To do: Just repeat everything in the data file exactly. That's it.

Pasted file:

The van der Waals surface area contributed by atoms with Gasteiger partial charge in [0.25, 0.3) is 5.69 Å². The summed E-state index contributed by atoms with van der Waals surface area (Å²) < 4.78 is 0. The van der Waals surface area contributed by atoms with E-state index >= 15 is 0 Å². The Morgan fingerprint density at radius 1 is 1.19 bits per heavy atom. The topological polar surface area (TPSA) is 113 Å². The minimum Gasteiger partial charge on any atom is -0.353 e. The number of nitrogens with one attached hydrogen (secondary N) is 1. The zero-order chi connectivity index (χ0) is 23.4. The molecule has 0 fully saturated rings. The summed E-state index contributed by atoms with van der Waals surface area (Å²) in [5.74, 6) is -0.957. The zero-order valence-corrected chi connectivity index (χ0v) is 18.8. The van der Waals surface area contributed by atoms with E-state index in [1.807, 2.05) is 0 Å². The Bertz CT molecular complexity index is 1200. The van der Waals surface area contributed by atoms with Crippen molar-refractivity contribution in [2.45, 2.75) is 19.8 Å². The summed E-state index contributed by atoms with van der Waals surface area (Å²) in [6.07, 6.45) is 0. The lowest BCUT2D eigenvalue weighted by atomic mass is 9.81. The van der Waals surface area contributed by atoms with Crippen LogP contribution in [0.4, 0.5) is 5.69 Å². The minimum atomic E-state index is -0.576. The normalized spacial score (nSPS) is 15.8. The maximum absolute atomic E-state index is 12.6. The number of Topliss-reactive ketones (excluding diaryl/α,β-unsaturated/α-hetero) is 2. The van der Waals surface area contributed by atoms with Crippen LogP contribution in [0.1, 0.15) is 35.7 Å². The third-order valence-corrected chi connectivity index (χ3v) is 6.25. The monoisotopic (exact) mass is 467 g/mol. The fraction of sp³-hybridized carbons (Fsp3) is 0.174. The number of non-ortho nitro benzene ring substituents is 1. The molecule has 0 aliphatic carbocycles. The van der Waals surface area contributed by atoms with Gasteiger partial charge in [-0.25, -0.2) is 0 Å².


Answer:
The van der Waals surface area contributed by atoms with Gasteiger partial charge in [0.25, 0.3) is 5.69 Å². The summed E-state index contributed by atoms with van der Waals surface area (Å²) < 4.78 is 0. The van der Waals surface area contributed by atoms with E-state index >= 15 is 0 Å². The Morgan fingerprint density at radius 1 is 1.19 bits per heavy atom. The topological polar surface area (TPSA) is 113 Å². The minimum Gasteiger partial charge on any atom is -0.353 e. The number of nitrogens with one attached hydrogen (secondary N) is 1. The zero-order chi connectivity index (χ0) is 23.4. The molecule has 0 fully saturated rings. The summed E-state index contributed by atoms with van der Waals surface area (Å²) in [5.74, 6) is -0.957. The zero-order valence-corrected chi connectivity index (χ0v) is 18.8. The van der Waals surface area contributed by atoms with E-state index in [1.807, 2.05) is 0 Å². The Bertz CT molecular complexity index is 1200. The van der Waals surface area contributed by atoms with Crippen molar-refractivity contribution in [2.45, 2.75) is 19.8 Å². The summed E-state index contributed by atoms with van der Waals surface area (Å²) in [6.07, 6.45) is 0. The lowest BCUT2D eigenvalue weighted by atomic mass is 9.81. The van der Waals surface area contributed by atoms with Crippen LogP contribution in [0.4, 0.5) is 5.69 Å². The minimum atomic E-state index is -0.576. The normalized spacial score (nSPS) is 15.8. The maximum absolute atomic E-state index is 12.6. The number of Topliss-reactive ketones (excluding diaryl/α,β-unsaturated/α-hetero) is 2. The van der Waals surface area contributed by atoms with Crippen LogP contribution in [0.1, 0.15) is 35.7 Å². The third-order valence-corrected chi connectivity index (χ3v) is 6.25. The monoisotopic (exact) mass is 467 g/mol. The fraction of sp³-hybridized carbons (Fsp3) is 0.174. The number of non-ortho nitro benzene ring substituents is 1. The molecule has 0 aliphatic carbocycles. The van der Waals surface area contributed by atoms with Gasteiger partial charge in [-0.25, -0.2) is 0 Å².